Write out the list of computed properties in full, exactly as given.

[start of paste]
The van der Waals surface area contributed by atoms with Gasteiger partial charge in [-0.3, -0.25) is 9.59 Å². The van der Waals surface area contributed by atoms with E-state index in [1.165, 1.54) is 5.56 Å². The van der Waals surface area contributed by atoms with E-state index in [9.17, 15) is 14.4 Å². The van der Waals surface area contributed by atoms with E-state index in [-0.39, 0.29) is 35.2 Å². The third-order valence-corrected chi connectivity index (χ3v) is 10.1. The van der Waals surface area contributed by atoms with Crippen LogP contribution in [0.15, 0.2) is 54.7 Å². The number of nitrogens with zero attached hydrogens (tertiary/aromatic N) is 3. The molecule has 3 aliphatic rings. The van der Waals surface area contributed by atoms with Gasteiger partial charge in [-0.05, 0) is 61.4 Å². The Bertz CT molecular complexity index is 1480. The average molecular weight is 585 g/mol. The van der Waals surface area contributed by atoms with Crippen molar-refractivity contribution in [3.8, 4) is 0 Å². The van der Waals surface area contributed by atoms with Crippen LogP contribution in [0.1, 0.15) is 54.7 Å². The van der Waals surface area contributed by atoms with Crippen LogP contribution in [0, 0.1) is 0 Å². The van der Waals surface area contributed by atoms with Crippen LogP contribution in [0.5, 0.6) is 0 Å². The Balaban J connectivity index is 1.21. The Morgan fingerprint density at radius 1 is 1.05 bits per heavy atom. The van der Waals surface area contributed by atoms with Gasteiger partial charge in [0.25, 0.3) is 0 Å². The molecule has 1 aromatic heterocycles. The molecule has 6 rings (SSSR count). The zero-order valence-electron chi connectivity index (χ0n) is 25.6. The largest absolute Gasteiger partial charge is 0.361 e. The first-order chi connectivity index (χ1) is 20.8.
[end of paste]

The van der Waals surface area contributed by atoms with Gasteiger partial charge in [-0.3, -0.25) is 9.59 Å². The van der Waals surface area contributed by atoms with E-state index in [1.165, 1.54) is 5.56 Å². The van der Waals surface area contributed by atoms with E-state index in [9.17, 15) is 14.4 Å². The van der Waals surface area contributed by atoms with E-state index in [-0.39, 0.29) is 35.2 Å². The third-order valence-corrected chi connectivity index (χ3v) is 10.1. The van der Waals surface area contributed by atoms with Crippen LogP contribution in [0.15, 0.2) is 54.7 Å². The number of nitrogens with zero attached hydrogens (tertiary/aromatic N) is 3. The molecule has 3 aliphatic rings. The van der Waals surface area contributed by atoms with Gasteiger partial charge in [-0.05, 0) is 61.4 Å². The Bertz CT molecular complexity index is 1480. The average molecular weight is 585 g/mol. The van der Waals surface area contributed by atoms with Crippen molar-refractivity contribution in [3.8, 4) is 0 Å². The van der Waals surface area contributed by atoms with Crippen LogP contribution in [0.1, 0.15) is 54.7 Å². The van der Waals surface area contributed by atoms with Crippen LogP contribution in [0, 0.1) is 0 Å². The van der Waals surface area contributed by atoms with Crippen LogP contribution in [0.5, 0.6) is 0 Å². The Balaban J connectivity index is 1.21. The Morgan fingerprint density at radius 1 is 1.05 bits per heavy atom. The van der Waals surface area contributed by atoms with Gasteiger partial charge in [0.25, 0.3) is 0 Å². The molecule has 1 aromatic heterocycles. The molecule has 6 rings (SSSR count). The zero-order valence-electron chi connectivity index (χ0n) is 25.6. The largest absolute Gasteiger partial charge is 0.361 e. The first-order chi connectivity index (χ1) is 20.8.